“The philosophy of Toyota to this day is to think beyond individual concerns to the long-term good of the company, as well as to take responsibility for problems,” writes Liker. “Kiichiro Toyoda was leading by example in a way that is unfathomable to most of us. Toyoda family members grew up with similar philosophies.”
Through the decades, of course, Toyoda family members have led the company and also held senior positions. At present, Shuhei Toyoda, Tetsuro Toyoda and Akio Toyoda all have prominent management roles. Shuhei and Tetsuro are the sons of Eiji Toyoda, a former Toyota chairman, and Akio is the son of former chairman Shoichiro Toyoda and a grandson of company founder Kiichiro Toyoda. Any or all three may one day become chairman or president. This notion of Toyota as a large family business is relevant today.
Ghosn concedes that Nissan, the third member of Japan’s Big Three car companies, was the greatest mystery to him when he arrived in Tokyo in 1999. “Compared to Honda and Toyota, Nissan’s image was a little hazy,” he writes in Shift. “It was a company capable of operating at a high technical level, (yet) Nissan’s corporate personality was confused. It gave the impression of an amalgamation of elements piled up on top of one another, without anything resembling a strategy.”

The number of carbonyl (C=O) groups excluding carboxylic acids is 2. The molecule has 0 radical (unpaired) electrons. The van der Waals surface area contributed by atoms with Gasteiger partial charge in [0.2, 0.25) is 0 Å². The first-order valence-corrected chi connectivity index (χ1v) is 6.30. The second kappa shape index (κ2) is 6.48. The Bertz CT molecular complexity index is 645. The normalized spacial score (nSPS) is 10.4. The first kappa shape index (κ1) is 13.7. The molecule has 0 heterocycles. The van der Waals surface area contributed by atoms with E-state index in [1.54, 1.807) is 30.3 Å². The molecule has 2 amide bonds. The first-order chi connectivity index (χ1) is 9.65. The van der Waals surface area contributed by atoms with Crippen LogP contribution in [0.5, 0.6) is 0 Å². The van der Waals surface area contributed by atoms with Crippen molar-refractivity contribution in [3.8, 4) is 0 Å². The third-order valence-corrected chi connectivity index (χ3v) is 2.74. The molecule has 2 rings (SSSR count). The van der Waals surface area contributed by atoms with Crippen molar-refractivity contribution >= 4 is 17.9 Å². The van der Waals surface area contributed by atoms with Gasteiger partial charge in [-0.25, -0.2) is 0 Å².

Ghosn’s fuzzy image of Nissan is not terribly surprising, given the company’s history. Unlike Honda and Toyota, both founded by strong individual leaders who nurtured their companies from the outset, Nissan was originally the product of a merger of three companies in 1933: Kwaishinsha Motor Car Works and Jitsuyo Jidohsa Company, which first came together in 1926 to form Dat Jidosha Seizo Company, followed in 1933 by the merger with Tobata Casting Company.
The new venture was called Jidosha Seizo Company Ltd., but in June of 1934 the company changed its name to Nissan Motor Company Ltd. At that time, the new Nissan combine was led by former Tobata chief Yoshisuke Aikawa, who was named president in December of 1933. A graduate of the Tokyo Imperial Industrial University, Aikawa was an industrialist who looked outward from Japan for new business ideas and technological expertise.